Doña Teresa de Aguilera y Roche was born around 1623. Her father was a famous Spanish soldier, and her mother an Irish noblewoman sent to Spain to protect her from English Protestants. As a child, Teresa moved every time her father received a new political appointment. She lived in Alessandria and Milan in Italy, and Fuenterrabía and Granada in Spain, all before the age of 14. In 1638, she moved with her family to the New World, where her father took up the position of governor of Cartagena de Indias in Nueva Granada (present day Colombia). Throughout her travels, Teresa received the very best education—by the time she reached marriageable age, she could read and write Spanish, English, French, and Latin, and she was an impeccably devout Catholic.
When she was about 20 years old, Teresa married Don Bernardo López de Mendizábal, and moved with him to Mexico City. Bernardo was a military hero and a rising star in New Spain. In 1658, he was appointed the governor of the Spanish colony of New Mexico, a territory that covered much of modern-day New Mexico and Arizona. As the governor’s wife, Teresa was responsible for moving her entire household to the governor’s palace in the colony’s capital city of Santa Fe. After much hurry and preparation, they departed Mexico City in late 1658.
The journey from Mexico City to Santa Fe took seven months, and every day brought new challenges for Teresa. The colder climate inflamed severe arthritis in her hands and feet. She suffered a miscarriage, which sent her into a deep depression. Arriving in Santa Fe probably did little to lift her spirits. The capital was a tiny settlement of about 800 people, only 100 of whom identified as Spanish. It was surrounded by countryside dotted with missions and haciendas, and was supplied by merchant caravans only three times a year. There was not much to appeal to a woman of Teresa’s stature and education.
Life in Santa Fe turned out to be a living nightmare. Bernardo made many enemies who constantly worked to bring him down. He also had very public affairs with any woman who caught his eye. Even the servants and slaves who served Teresa were not safe from his advances. Teresa was humiliated, but could do nothing to stop his behavior. Instead, she took her frustrations out on the servants and enslaved women who served her, whipping and beating them to discourage them from sleeping with her husband. Teresa did not seem to care whether the women were willing participants in their relations with Bernardo, she just needed an outlet for her fury. Her behavior drove her maids and slaves to work with her husband’s enemies.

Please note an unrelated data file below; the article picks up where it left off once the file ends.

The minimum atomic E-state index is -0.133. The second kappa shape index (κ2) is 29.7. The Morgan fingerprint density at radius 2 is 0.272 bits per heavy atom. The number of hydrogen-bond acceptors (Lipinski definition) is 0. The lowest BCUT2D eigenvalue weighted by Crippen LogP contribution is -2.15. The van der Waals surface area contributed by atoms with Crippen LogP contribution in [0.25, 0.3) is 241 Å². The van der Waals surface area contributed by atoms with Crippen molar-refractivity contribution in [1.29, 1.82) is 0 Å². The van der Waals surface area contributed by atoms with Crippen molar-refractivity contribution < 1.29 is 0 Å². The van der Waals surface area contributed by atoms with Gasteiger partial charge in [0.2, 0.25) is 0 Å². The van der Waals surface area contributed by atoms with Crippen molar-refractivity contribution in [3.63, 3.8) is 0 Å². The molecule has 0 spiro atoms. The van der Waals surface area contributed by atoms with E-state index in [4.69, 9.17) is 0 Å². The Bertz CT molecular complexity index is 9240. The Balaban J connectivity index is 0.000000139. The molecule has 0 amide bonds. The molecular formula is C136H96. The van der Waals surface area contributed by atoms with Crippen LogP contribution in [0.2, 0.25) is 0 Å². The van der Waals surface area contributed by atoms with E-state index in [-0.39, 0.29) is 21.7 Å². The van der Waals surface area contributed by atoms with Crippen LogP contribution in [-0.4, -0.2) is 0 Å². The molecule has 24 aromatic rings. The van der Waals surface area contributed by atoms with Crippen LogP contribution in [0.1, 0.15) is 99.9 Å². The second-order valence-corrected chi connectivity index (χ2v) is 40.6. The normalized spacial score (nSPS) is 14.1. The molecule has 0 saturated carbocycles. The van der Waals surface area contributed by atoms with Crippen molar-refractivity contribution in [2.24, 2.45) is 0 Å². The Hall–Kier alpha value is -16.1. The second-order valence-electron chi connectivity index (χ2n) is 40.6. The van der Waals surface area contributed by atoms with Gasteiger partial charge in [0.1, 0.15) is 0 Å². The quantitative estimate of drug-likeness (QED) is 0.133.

In August 1662, Teresa and Bernardo were arrested by officers of the Holy Office of the Inquisition, a religious court that had absolute authority to try any citizen of Spain for crimes against the Church. Bernardo’s political enemies, with the help of Teresa’s servants and slaves, had convinced the Inquisition officers that Teresa and Bernardo were heretics. The Inquisition could hold suspects indefinitely, and torture, maim, and brutally execute people. Once Teresa was taken into custody, her property was confiscated, and she was not allowed to communicate with anyone who might help her, including her husband. But Teresa proved to be more than up to the challenge.
She was accused of forty-seven crimes against the Catholic Church, including skipping mass, mocking religious traditions, practicing occult rituals, and secretly being Jewish.
Teresa’s trial began on May 2, 1663. She was not told what charges had been made against her. Instead, the court demanded that she confess to any and all crimes she may have committed. Teresa stood her ground, insisting that she was an upstanding Catholic woman and that any charges against her and her husband were lies told by their enemies. The court tried two more times to force a confession out of Teresa, but she stayed firm. After her third appearance on May 12, the court left her in her cell for six months. She repeatedly requested that her case be concluded, or that she be allowed to live with her husband, who had become very sick during the journey to Mexico City, but all of these requests were ignored—her social status could only get her so far.
On October 26, 1663, Teresa was brought before the court to hear the charges against her. She was accused of forty-seven crimes against the Catholic Church, including skipping mass, mocking religious traditions, practicing occult rituals, and secretly being Jewish. Over the next month, Teresa responded to every accusation. She explained that she missed mass only when her arthritis was so bad she couldn’t move. Her “occult rituals” were nothing more than herbal remedies for her many illnesses, which she was forced to use because no better medical treatment was available in Santa Fe. As for the charges of mocking religious traditions or practicing Judaism, they were lies fabricated by her enemies. She insisted that anyone who knew her would attest that she was a devout Catholic and had been since childhood. Teresa wrote a twenty-eight-page document identifying all of her enemies by name and laying out exactly why their testimony was biased. Without ever being told who was speaking against her, she was able to discredit nearly every witness the court had.
Teresa’s case was suspended and she was released from prison in December 1664, twenty-eight months after her initial arrest, but her life was essentially ruined by her ordeal. Her husband had died while in prison, and she spent the rest of her days fighting to get all of her possessions back from the courts. Even so, Teresa was lucky to escape with her life. Today her trial testimony stands as one of the only female-authored accounts of life in colonial New Mexico.